If you’re in a dire need of a lot of outlets and don’t have too much cash to spare, we strongly recommend the San June ISP12 power supply. It might be bigger than average, but it’s remarkably light and portable; to top it all off, it’s decently durable and it won’t fail you when you need it the most.
|Image credit: SanJune Check Amazon||
Most people use a couple of pedals while only a small number of guitarists utilize over six-seven pedals; now, if your pedalboard consists of 10+ pedals, you may want to take a look at what the SanJune guitar pedal power supply has to offer.
Essentially, ‘bigger is better’ applies here perfectly; this is a huge box that houses twelve DC outlets, including four 9 V 150 mA slots, four 9 V 500 mA slots, one variable 9/12 V 150 mA slot, two variable 9/12 V 350 mA slots, and a single SAG 150 mA slot. It has everything you need to run multiple pedalboards simultaneously.
Let’s switch gears a bit and talk about the size of the San June ISP12 pedalboard power supply unit; its dimensions measure 8.9 inches by 5 inches by 2.6 inches, and it’s surprisingly light with only 1.75 pounds of weight.
Although you may have a couple of problems finding enough space if you’re traveling in a van, the fact that it is as light as it goes a long way when it comes to moving it from place to place. Furthermore, this bundle contains twelve DC cables and a power adapter, making it an excellent choice for acts that are touring worldwide.
The top end of the San June ISP12 features a neat overlay of all of the functions; you’ll have a great reminder regarding the status of the LED indicators, the groupings of the output slots, and you’ll also be able to use the volt-SAG conversion toggle from here. Durability-wise, this San June model is pretty sturdy, but as you can imagine, it’s not as robust as some of the heavy-duty models we’ve covered so far.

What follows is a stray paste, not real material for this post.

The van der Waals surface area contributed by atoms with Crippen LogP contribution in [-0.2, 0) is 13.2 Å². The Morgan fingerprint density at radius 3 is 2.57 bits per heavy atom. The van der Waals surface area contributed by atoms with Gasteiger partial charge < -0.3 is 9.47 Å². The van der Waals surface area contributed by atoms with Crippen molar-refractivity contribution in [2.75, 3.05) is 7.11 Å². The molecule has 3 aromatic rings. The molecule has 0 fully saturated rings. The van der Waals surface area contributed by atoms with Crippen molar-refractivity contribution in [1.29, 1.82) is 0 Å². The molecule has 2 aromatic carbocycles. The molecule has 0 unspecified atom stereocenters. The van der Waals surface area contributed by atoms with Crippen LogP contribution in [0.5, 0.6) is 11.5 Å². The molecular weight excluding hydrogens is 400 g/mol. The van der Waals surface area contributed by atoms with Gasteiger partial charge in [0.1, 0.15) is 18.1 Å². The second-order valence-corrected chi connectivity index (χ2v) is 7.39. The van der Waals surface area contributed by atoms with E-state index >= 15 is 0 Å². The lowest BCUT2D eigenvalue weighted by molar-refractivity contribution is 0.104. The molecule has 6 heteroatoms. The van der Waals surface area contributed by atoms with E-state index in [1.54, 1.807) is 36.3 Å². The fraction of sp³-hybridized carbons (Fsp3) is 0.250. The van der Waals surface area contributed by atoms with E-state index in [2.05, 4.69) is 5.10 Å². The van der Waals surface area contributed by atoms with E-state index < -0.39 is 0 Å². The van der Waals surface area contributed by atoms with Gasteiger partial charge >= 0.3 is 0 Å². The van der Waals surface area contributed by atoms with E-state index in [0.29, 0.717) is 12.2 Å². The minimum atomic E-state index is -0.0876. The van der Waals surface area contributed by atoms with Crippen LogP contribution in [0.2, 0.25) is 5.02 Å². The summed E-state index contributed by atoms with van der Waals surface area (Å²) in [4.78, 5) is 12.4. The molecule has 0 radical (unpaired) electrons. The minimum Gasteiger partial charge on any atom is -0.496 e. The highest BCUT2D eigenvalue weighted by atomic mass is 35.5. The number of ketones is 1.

10. Donner DP-1
The cheapest power supply that’s actually worth buying
This is arguably as far as dirt-cheap power supplies can go; the Donner DP-1 is a great tool that can come in handy in a pinch, and it’s actually a reliable power supply that can get you through a couple of legs of a bigger tour. Although you probably wouldn’t want to stick with it for life, it’s a great starting point for people who are fairly low on cash.
|Image credit: Donner Check Amazon||
Our final pick is the DP-1, the predecessor of the Donner DP-3. Basically, this is one of the cheapest pedalboard power supply units on the market that actually has some value to offer. It sports ten DC slots in total, and it’s by far the most compact and portable power supply in the price range.
The DP-1 weighs only 6.9 ounces and its dimensions measure 6.5 inches by 6.2 inches by 2.4 inches. It can literally fit in a larger pocket, and you’ll have no trouble packing it anywhere.
All of the output slots are fully isolated and sport short-circuit and over-current shielding. Speaking of which, there are seven 9 V 100 mA outputs, one 9 V 500 mA output, one 12 V DC output, and one 18 V DC output.
Versatility-wise, the DP-1 is fairly great. It can accommodate simpler rigs that use predominantly 9 V pedals, but it can also be useful for people with specialized pedalboards that are comprised of multi-amperage pedals.
As far as sturdiness is at stake, the DP-1 features a lightweight aluminum alloy construction, which makes it decently durable and exceptionally compact. It can’t exactly compare to big, robust cases such as the Truetone 1 Spot Pro CS12 or DC7 for example, but it’s sturdy enough to withstand rough roads.
This bundle also features ten complementary Moukey cables, although you’ll need to buy a power converter unit if you’re gigging anywhere outside of the USA. One of the most notable benefits this power supply unit brings to the table is affordability, as it is the cheapest model on our entire list while still possessing the qualities of much more expensive units.
The only drawback of it is that it doesn’t quite excel in any particular field of performance aside from affordability. It does have quite a bit of slots and ports, but most of them are for 9 V 100 mA pedals; it is small and light, but it’s not the sturdiest model on the market.
What to look for in pedalboard power supplies?
Almost every power supply unit looks differently, but sadly aesthetics are the least of your worries when you’re looking for a quality, reliable model. There are several factors that you’ll need to take into consideration, including build quality, the number of sockets, different types of voltage per socket, size, isolation, circuitry protection, and many more.